A scheme to dismantle and rebuild the ancient stone bridge at Skeeby looks set to be considered by a Government minister after leading conservation bodies said the proposal could cause significant and unjustified damage to the nationally important structure.
The Society for the Protection of Ancient Buildings (SPAB) and The Council for British Archaeology (CBA) have objected to North Yorkshire County Council’s plan to safeguard the future of Skeeby Bridge, near Richmond, which as part of the A6108 connects Richmond with Scotch Corner.
Since its original construction in the 14th century, the bridge has undergone alterations and enlargement throughout the 17th and 18th century, including by Harewood House architect John Carr, to support the increasing population and trade which also saw the architecture of the bridge adopt a classical style.
Conservationists say the grade II listed bridge displays hundreds of years of history through repairs and changes starting in the medieval era, but the latest alterations could ruin the structure.
The CBA said the proposed repair works had the potential to cause unjustified harm to the significance of the structure. SPAB said while it was in principle supportive of an application which seeks maintain, repair and safeguard the future of the bridge, the outlined project posed “a significant risk to the character and loss of historic fabric”.
Criticising the council’s preparations for the work, SPAB said it had failed to produce a structural engineers report which identified the specific structural issues and a key document featured “only an annotation on a 1:200 scale plan which reads ‘rebuild’”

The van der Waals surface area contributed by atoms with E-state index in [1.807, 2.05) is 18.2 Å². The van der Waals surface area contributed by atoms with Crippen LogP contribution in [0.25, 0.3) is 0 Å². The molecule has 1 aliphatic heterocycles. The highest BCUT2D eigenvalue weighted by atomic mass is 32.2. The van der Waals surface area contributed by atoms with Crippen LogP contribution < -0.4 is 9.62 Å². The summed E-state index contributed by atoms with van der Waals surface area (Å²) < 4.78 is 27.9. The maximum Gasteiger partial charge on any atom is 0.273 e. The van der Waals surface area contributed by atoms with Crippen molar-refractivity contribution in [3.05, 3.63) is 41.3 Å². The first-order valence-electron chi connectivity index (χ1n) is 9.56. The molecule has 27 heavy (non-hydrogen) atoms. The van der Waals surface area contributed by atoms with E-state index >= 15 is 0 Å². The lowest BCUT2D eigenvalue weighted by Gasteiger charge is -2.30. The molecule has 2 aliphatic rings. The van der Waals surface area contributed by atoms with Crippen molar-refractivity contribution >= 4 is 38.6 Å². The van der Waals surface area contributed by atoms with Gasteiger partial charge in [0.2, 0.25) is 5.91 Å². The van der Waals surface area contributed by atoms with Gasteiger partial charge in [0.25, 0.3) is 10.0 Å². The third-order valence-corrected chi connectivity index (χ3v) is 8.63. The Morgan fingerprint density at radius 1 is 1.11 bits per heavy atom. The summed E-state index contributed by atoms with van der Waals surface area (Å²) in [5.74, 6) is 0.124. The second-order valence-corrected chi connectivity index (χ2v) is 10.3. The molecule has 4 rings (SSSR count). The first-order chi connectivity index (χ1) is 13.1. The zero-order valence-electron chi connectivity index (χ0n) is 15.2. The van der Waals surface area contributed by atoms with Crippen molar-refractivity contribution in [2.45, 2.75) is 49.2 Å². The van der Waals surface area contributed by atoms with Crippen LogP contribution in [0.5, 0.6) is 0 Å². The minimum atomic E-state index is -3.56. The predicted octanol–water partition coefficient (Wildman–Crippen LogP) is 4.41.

A SPAB spokesman said: “The extent of rebuilding proposed is significant, has not been fully justified, and does not include a methodology which outlines how the rebuilding will protect the layers of history and the specification of materials for any replacement stones or mortars.”
A county council spokesman said Richmondshire District Council’s planning and conservation team had made no objections after considering the impact of the proposal on the listed building.
He added the scheme had been considered the most viable in terms of highway safety and efficiency, whilst proposing to salvage materials where possible and cause minimal harm to the structure, visual appearance and local amenity.
Justifying the scheme, the council spokesman said the authority ” has a duty to provide a safe and efficient road network, which includes river crossing and bridges” and the bridge needed repairs due to “impact, weathering and previously poor techniques of repair”.
Recommending the scheme be approved, the county council said while harm would potentially be caused to the bridge by the proposed works, the safety of road users and local residents using the bridge needed to be set against the historic value of the bridge when considering if the changes were acceptable.
If the county council’s planning committee approves the scheme, government regulations require where national amenity societies have lodged an objection that it be referred to the Secretary of State for Communities and Local
Government for determination.